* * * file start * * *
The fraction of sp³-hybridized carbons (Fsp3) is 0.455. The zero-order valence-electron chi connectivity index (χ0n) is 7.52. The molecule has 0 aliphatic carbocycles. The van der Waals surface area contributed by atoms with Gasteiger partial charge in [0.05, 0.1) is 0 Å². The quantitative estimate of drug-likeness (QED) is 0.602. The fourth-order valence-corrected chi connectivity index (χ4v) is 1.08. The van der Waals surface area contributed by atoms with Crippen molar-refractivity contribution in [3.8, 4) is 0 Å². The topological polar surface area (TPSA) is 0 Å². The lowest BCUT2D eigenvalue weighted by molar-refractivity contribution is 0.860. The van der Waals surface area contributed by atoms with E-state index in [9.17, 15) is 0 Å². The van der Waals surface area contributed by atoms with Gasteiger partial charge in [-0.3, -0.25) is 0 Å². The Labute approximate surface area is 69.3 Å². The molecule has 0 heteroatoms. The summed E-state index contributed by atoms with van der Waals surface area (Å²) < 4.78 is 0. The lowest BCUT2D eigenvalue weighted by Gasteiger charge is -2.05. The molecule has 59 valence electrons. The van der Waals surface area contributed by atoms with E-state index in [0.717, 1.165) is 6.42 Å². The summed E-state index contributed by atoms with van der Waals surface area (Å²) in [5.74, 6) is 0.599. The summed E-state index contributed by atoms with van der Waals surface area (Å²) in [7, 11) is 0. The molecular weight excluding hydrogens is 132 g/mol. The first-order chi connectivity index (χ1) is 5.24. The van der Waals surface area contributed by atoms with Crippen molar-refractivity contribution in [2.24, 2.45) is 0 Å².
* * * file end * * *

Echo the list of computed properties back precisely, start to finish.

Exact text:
The fraction of sp³-hybridized carbons (Fsp3) is 0.455. The zero-order valence-electron chi connectivity index (χ0n) is 7.52. The molecule has 0 aliphatic carbocycles. The van der Waals surface area contributed by atoms with Gasteiger partial charge in [0.05, 0.1) is 0 Å². The quantitative estimate of drug-likeness (QED) is 0.602. The fourth-order valence-corrected chi connectivity index (χ4v) is 1.08. The van der Waals surface area contributed by atoms with Crippen molar-refractivity contribution in [3.8, 4) is 0 Å². The topological polar surface area (TPSA) is 0 Å². The lowest BCUT2D eigenvalue weighted by molar-refractivity contribution is 0.860. The van der Waals surface area contributed by atoms with E-state index in [9.17, 15) is 0 Å². The van der Waals surface area contributed by atoms with Gasteiger partial charge in [-0.3, -0.25) is 0 Å². The Labute approximate surface area is 69.3 Å². The molecule has 0 heteroatoms. The summed E-state index contributed by atoms with van der Waals surface area (Å²) < 4.78 is 0. The lowest BCUT2D eigenvalue weighted by Gasteiger charge is -2.05. The molecule has 59 valence electrons. The van der Waals surface area contributed by atoms with E-state index in [0.717, 1.165) is 6.42 Å². The summed E-state index contributed by atoms with van der Waals surface area (Å²) in [5.74, 6) is 0.599. The summed E-state index contributed by atoms with van der Waals surface area (Å²) in [7, 11) is 0. The molecular weight excluding hydrogens is 132 g/mol. The first-order chi connectivity index (χ1) is 5.24. The van der Waals surface area contributed by atoms with Crippen molar-refractivity contribution in [2.24, 2.45) is 0 Å².